How Healthy is Kombucha?

Dr. Jonny Bowden shares his take on the ubiquitous (and pricy) beverage du jour.
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Ask the Doc Kombucha inset

Q: How healthy is kombucha, really?

I first heard of kombucha long before it was a “thing.” I had a very sophisticated, health-conscious Israeli client who used to go to great lengths to acquire this weird-looking thing she called a “mother” from one of her friends. She’d place it in a big glass container and let it ferment, and it would turn into a drink she called “kombucha” that was supposed to have all kinds of mystical health properties.

Now, decades later, kombucha is sold in every health food store on the planet. That weird-looking brown glop my client referred to as the “mother” is actually known as a SCOBY, which stands for “symbiotic culture of bacteria and yeast,” which, by the way, looks as revolting as it sounds. When fermented, the SCOBY turns slightly sweetened tea into a fermented tea known as kombucha, or kombucha tea.

Kombucha is claimed to help boost immunity, improve digestion and help with just about every disease state you can name, from AIDS on down. The problem is, there’s precious little evidence that it does any of these things.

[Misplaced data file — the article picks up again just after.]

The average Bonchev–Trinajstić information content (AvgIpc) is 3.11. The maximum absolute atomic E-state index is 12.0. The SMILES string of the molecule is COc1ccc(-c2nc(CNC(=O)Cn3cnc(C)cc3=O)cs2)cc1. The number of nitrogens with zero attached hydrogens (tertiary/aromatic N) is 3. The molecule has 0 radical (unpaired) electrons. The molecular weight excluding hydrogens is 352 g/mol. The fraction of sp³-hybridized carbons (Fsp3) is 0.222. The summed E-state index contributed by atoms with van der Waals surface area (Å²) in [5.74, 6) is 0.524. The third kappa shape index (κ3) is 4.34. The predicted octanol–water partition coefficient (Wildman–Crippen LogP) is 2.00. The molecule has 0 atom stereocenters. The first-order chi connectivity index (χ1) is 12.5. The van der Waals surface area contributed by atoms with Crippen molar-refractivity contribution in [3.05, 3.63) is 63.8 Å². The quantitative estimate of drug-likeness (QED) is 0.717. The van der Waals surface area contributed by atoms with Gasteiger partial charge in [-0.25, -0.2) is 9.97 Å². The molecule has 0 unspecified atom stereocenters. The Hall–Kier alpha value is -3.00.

It seems like it should be a great beverage – after all, fermented foods have probiotics and tea has all kinds of antioxidants and other good things, so it seems reasonable that kombucha would be a slam dunk in the health department. And many people do swear by it.

But I don’t recommend it because in most cases it’s impossible to know exactly what you’re getting. Allergic reactions to kombucha tea are not common, but they’re also not unheard of.

There are also some concerns about ethanol (alcohol) content in kombucha, which can range anywhere from 0.5 to 2.5% depending on the brew. I personally have tasted kombucha that was labeled alcohol-free but most definitely wasn’t. So, if any of these concerns resonate with you, then I recommend getting your fermented foods, probiotics and antioxidants from more-traditional sources (i.e., yogurt, kefir, sauerkrautand kimchi). Unless you simply really enjoy drinking kombucha and the enjoyment outweighs the small risks, there’s nothing in kombucha you can’t get from other foods.